HUD Logo
USA%20Flag  
Site Map         A-Z Index         Text   A   A   A
Program Office Menu
HUD   >   Program Offices   >   Fair Housing   >   Fair Housing Partners   >   Fair Housing Partners   >   Substantial equivalency certification
Substantial Equivalence Certification

Substantial equivalence certification takes place when a State or local agency applies for certification and the U.S. Department of Housing and Urban Development (HUD) determines that the agency enforces a law that provides substantive rights, procedures, remedies and judicial review provisions that are substantially equivalent to the federal Fair Housing Act. Typically, after a certification determination, HUD will refer complaints of housing discrimination that it receives to the state or local agency for investigation.

We have developed a two-phase procedure for the determination of substantial Equivalence certification. In the first phase, the Assistant Secretary for Fair Housing and Equal Opportunity determines whether, "on its face," the State or local law provides rights, procedures, remedies and judicial review provisions that are substantially equivalent to the federal Fair Housing Act. An affirmative conclusion that the State or local law is substantially equivalent on its face will result in HUD offering the agency interim certification. Interim certification is for a term of three years. During the three years of interim certification, the agency builds its capacity to operate as a fully certified substantially equivalent agency.

In the second phase, the Assistant Secretary for Fair Housing and Equal Opportunity determines whether, "in operation," the State or local law provides rights, procedures, remedies and the availability of judicial review that are substantially equivalent to the federal Fair Housing Act.

An affirmative conclusion that the State or local law is substantially equivalent both on its face and in operation will result in HUD offering the agency certification. Certification is for a term of five years.

During the five years of certification, the agency's ability to maintain certification will be assessed. After the five years of certification, if the Assistant Secretary determines that the agency still qualifies for certification, HUD will renew the agency's certification for another five years.

Benefits of Substantial Equivalence Certification

Substantial equivalence certification presents numerous advantages to State and local governments, parties to housing discrimination complaints and the general public. The advantages include funding availability, local complaint processing under a substantially equivalent law, and opportunities for partnerships that affirmatively further fair housing.

Funding Availability

Substantially equivalent agencies may be eligible to participate in the Fair Housing Assistance Program (FHAP). FHAP permits HUD to use the services of substantially equivalent State and local agencies in the enforcement of fair housing laws, and to reimburse these agencies for services that assist us in carrying out the spirit and letter of the federal Fair Housing Act. A variety of FHAP funds are available to agencies with substantial equivalence interim certification and certification.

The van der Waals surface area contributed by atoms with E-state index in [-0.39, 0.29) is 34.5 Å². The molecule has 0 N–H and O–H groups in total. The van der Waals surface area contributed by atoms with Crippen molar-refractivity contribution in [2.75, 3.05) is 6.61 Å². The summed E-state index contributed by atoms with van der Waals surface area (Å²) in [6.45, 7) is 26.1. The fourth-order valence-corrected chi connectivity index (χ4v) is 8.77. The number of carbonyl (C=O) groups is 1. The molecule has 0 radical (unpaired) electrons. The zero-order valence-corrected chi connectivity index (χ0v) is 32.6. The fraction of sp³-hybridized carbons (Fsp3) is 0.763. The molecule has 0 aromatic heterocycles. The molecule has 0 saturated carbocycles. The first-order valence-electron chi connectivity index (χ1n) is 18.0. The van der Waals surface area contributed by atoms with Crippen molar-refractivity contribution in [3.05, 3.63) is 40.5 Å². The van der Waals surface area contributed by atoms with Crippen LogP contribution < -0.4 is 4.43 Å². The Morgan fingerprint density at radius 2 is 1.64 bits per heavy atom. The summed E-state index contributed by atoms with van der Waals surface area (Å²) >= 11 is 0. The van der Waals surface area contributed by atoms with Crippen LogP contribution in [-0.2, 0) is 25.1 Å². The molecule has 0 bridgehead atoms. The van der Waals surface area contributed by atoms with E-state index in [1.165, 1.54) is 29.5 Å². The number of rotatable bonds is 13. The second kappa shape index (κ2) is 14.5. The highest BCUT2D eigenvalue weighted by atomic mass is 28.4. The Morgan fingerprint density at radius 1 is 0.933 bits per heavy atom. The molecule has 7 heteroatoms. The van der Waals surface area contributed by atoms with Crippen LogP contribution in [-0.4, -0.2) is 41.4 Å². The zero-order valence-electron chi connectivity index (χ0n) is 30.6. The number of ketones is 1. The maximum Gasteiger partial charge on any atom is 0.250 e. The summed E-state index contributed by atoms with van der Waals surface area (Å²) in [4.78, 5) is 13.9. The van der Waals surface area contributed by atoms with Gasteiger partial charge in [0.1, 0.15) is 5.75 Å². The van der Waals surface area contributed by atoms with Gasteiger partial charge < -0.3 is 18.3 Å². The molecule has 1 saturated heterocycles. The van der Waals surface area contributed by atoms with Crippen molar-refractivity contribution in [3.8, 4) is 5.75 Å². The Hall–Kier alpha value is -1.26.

Complaint Processing Under a Substantially Equivalent Law

Substantial equivalence certification results in housing discrimination cases having the benefit of State or local complaint processing. At the same time, the process assures that the substantive and procedural strength of the federal Fair Housing Act will not be compromised.

Generally, when HUD receives a complaint and the complaint alleges violations of a State or local fair housing law administered by an interim certified or certified agency, we will refer the complaint to the agency for investigation, conciliation and enforcement activities. Fair housing professionals being based in the locality (or the same state, district, possession or territory) where the alleged discrimination occurred benefits all parties to a housing discrimination complaint. These individuals often have a greater familiarity with local housing stock and trends. In addition, the fair housing professional's closer proximity to the site of the alleged discrimination may lead to greater efficiency in case processing.

While certification results in a shift in fair housing enforcement power from the federal government to the State or locality, the substantive and procedural strength of the federal Fair Housing Act is not compromised. Prior to certification, an agency must demonstrate to HUD that it enforces a law that is substantially equivalent to the federal Fair Housing Act.

Partnerships that Affirmatively Further Fair Housing

Certified agencies may be eligible for funding that can be used to partner with private fair housing organizations. By drawing on the strengths of private and public fair housing organizations, such partnerships can result in effective efforts to combat housing discrimination.